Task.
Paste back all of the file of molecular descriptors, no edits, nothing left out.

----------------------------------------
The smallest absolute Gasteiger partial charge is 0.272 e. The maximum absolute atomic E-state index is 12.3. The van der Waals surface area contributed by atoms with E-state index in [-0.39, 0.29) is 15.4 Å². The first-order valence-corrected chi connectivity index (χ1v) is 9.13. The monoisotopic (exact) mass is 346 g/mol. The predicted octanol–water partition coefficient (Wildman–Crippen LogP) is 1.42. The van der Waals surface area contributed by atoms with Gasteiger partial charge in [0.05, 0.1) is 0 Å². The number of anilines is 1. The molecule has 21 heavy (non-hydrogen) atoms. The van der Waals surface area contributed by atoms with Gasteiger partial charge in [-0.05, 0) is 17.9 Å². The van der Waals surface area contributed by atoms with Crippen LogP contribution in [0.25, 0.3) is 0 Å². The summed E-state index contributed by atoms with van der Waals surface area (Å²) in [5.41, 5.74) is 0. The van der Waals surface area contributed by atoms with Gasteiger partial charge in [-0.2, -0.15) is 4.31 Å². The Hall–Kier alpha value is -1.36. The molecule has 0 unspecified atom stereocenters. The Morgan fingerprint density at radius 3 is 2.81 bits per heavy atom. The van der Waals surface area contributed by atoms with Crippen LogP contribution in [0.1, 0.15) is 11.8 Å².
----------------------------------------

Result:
The smallest absolute Gasteiger partial charge is 0.272 e. The maximum absolute atomic E-state index is 12.3. The van der Waals surface area contributed by atoms with E-state index in [-0.39, 0.29) is 15.4 Å². The first-order valence-corrected chi connectivity index (χ1v) is 9.13. The monoisotopic (exact) mass is 346 g/mol. The predicted octanol–water partition coefficient (Wildman–Crippen LogP) is 1.42. The van der Waals surface area contributed by atoms with Gasteiger partial charge in [0.05, 0.1) is 0 Å². The number of anilines is 1. The molecule has 21 heavy (non-hydrogen) atoms. The van der Waals surface area contributed by atoms with Gasteiger partial charge in [-0.05, 0) is 17.9 Å². The van der Waals surface area contributed by atoms with Crippen LogP contribution in [0.25, 0.3) is 0 Å². The summed E-state index contributed by atoms with van der Waals surface area (Å²) in [5.41, 5.74) is 0. The van der Waals surface area contributed by atoms with Gasteiger partial charge in [-0.2, -0.15) is 4.31 Å². The Hall–Kier alpha value is -1.36. The molecule has 0 unspecified atom stereocenters. The Morgan fingerprint density at radius 3 is 2.81 bits per heavy atom. The van der Waals surface area contributed by atoms with Crippen LogP contribution in [0.1, 0.15) is 11.8 Å².